Report highlights successful fisheries management in U.S. waters
NOAA Fisheries late last week released its Annual Report to Congress on the Status of U.S. Fisheries – a report that provides a “snapshot” of the status of U.S. fisheries at the end of the year.
The 12-page report shows continued progress in science and management for U.S. fisheries. Key takeaways include:
- 93 percent of stocks are not subject to overfishing and 81 percent are not overfished.
- The overfishing list included 24 stocks and the overfished list included 48 stocks, which are decreases from 2021.
- Two stocks were rebuilt, bringing the total to 49 rebuilt stocks since 2000.
One of this year’s rebuilt stocks is considered rebuilt based on changes to its reference points.
“By ending overfishing and rebuilding stocks, we are strengthening the value of U.S. fisheries to the economy, our communities and marine ecosystems,” wrote NOAA in a press release.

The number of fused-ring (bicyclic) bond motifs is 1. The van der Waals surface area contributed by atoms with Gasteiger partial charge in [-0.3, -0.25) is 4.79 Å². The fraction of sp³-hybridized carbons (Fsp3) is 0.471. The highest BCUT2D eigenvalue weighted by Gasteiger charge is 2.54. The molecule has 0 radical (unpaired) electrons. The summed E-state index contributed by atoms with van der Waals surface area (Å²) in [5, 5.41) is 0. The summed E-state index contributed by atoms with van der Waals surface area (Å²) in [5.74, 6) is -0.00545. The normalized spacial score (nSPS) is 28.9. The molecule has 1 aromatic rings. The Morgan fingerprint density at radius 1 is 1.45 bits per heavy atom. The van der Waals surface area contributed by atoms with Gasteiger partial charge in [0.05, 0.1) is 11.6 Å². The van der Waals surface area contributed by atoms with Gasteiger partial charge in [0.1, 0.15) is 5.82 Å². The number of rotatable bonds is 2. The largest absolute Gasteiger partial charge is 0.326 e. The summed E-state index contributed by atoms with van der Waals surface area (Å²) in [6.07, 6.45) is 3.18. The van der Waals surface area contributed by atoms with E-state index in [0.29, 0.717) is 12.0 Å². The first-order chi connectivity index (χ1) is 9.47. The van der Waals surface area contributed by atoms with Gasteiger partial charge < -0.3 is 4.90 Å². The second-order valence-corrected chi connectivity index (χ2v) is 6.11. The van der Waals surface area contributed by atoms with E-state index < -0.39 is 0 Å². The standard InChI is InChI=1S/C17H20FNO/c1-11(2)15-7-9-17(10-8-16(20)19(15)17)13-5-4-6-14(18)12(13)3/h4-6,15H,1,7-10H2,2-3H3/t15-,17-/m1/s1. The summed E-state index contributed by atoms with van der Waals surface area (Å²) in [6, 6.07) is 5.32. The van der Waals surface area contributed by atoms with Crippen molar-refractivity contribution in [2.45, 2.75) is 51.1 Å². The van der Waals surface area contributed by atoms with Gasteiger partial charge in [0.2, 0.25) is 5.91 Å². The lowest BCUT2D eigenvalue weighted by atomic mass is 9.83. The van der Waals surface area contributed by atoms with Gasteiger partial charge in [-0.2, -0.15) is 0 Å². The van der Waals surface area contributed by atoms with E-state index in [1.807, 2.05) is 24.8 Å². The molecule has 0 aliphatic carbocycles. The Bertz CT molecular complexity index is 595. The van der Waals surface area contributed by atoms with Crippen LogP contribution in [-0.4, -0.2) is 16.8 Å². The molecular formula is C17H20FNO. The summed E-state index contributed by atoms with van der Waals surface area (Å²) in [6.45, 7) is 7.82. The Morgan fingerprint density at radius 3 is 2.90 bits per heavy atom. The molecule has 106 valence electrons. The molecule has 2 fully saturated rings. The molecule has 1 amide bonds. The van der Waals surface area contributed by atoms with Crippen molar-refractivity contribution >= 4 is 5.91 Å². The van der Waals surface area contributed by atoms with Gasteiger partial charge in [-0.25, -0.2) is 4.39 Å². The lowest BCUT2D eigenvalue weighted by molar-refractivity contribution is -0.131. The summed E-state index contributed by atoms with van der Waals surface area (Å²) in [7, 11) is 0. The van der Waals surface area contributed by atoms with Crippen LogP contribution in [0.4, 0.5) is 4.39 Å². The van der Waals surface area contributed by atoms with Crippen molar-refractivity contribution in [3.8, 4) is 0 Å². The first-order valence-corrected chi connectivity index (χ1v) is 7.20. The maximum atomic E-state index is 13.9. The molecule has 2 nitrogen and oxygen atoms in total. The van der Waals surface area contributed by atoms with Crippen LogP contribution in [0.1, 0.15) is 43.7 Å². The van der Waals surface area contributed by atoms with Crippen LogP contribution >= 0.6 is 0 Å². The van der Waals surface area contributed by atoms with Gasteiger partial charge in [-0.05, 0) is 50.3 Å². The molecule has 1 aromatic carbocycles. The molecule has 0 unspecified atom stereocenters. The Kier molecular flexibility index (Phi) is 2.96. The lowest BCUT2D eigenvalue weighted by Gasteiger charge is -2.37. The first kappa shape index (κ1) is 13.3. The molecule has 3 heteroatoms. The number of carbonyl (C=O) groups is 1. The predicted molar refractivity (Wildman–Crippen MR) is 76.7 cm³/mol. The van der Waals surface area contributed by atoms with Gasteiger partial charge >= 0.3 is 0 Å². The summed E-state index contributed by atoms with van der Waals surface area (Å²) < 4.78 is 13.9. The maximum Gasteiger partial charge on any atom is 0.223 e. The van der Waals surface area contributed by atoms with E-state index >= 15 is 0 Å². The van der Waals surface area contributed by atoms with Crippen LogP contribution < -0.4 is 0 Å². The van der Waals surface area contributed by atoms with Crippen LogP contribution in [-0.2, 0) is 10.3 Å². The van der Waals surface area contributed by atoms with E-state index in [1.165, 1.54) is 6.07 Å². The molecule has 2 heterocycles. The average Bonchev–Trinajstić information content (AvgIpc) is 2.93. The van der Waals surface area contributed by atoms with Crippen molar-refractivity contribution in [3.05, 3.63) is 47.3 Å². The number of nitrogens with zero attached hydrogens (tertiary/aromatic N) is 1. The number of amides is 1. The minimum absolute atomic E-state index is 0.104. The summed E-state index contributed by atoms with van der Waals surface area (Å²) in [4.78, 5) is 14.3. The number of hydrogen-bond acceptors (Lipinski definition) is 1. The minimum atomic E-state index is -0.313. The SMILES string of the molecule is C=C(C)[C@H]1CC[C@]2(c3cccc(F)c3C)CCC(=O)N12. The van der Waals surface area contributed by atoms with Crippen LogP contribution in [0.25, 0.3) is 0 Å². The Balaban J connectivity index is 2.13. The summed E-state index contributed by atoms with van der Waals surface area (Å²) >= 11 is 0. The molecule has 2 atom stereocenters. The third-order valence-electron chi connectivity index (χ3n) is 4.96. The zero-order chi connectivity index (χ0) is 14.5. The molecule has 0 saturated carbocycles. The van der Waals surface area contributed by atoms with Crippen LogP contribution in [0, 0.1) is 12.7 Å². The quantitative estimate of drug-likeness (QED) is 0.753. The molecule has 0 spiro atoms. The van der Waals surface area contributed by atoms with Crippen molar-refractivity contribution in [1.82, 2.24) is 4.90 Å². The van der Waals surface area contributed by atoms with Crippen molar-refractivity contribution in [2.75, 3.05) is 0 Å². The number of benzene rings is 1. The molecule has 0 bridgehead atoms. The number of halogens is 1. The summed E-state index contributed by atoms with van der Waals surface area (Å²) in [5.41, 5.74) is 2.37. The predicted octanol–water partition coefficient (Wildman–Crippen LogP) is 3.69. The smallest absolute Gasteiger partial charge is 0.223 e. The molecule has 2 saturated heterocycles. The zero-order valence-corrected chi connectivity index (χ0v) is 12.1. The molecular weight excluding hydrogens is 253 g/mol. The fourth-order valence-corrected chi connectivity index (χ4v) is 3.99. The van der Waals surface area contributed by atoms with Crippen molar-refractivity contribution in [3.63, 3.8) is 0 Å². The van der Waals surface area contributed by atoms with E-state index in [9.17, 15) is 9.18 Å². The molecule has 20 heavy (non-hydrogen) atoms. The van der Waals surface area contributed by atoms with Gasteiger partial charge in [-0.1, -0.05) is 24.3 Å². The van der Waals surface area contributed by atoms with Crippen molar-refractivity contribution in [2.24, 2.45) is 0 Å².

Follow the Advocate on Twitter @GSA_Advocate
Now that you've reached the end of the article ...
… please consider supporting GSA’s mission to advance responsible seafood practices through education, advocacy and third-party assurances. The Advocate aims to document the evolution of responsible seafood practices and share the expansive knowledge of our vast network of contributors.
By becoming a Global Seafood Alliance member, you’re ensuring that all of the pre-competitive work we do through member benefits, resources and events can continue. Individual membership costs just $50 a year.
Not a GSA member? Join us.
Responsible Seafood Advocate
Artificial intelligence (AI) is playing a larger role in seafood, as data is at the heart of the so-called fourth industrial revolution.
The extinction risk of sharks and rays can be significantly reduced with effective fisheries management and policies, says a Virginia Tech study.
The EU reached an agreement with northeast Atlantic coastal states, UK and Norway on the shared fisheries management of key stocks in 2023.
A new study has found that marine protected areas are limited in restoring food webs after intensive fishing.